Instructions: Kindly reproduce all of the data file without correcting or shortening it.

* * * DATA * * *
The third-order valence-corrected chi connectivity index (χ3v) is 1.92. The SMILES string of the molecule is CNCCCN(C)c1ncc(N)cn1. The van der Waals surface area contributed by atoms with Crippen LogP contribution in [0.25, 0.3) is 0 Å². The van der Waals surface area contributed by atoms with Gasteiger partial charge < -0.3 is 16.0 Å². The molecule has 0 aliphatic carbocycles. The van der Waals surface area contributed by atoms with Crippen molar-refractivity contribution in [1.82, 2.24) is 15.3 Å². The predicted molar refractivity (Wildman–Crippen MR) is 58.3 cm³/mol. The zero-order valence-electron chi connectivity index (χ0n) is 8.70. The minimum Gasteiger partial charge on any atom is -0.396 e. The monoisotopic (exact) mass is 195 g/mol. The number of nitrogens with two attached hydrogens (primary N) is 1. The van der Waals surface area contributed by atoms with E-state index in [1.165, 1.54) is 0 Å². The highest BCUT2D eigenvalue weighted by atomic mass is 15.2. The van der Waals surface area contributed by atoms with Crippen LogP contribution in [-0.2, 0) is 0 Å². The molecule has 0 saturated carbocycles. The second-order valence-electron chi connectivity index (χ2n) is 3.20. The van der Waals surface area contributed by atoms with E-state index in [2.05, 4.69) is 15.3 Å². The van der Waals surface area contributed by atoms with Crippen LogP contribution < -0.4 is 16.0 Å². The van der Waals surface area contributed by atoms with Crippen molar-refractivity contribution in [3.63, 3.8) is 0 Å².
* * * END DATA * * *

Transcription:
The third-order valence-corrected chi connectivity index (χ3v) is 1.92. The SMILES string of the molecule is CNCCCN(C)c1ncc(N)cn1. The van der Waals surface area contributed by atoms with Crippen LogP contribution in [0.25, 0.3) is 0 Å². The van der Waals surface area contributed by atoms with Gasteiger partial charge < -0.3 is 16.0 Å². The molecule has 0 aliphatic carbocycles. The van der Waals surface area contributed by atoms with Crippen molar-refractivity contribution in [1.82, 2.24) is 15.3 Å². The predicted molar refractivity (Wildman–Crippen MR) is 58.3 cm³/mol. The zero-order valence-electron chi connectivity index (χ0n) is 8.70. The minimum Gasteiger partial charge on any atom is -0.396 e. The monoisotopic (exact) mass is 195 g/mol. The number of nitrogens with two attached hydrogens (primary N) is 1. The van der Waals surface area contributed by atoms with E-state index in [1.165, 1.54) is 0 Å². The highest BCUT2D eigenvalue weighted by atomic mass is 15.2. The van der Waals surface area contributed by atoms with Crippen LogP contribution in [-0.2, 0) is 0 Å². The molecule has 0 saturated carbocycles. The second-order valence-electron chi connectivity index (χ2n) is 3.20. The van der Waals surface area contributed by atoms with E-state index in [2.05, 4.69) is 15.3 Å². The van der Waals surface area contributed by atoms with Crippen LogP contribution < -0.4 is 16.0 Å². The van der Waals surface area contributed by atoms with Crippen molar-refractivity contribution in [3.63, 3.8) is 0 Å².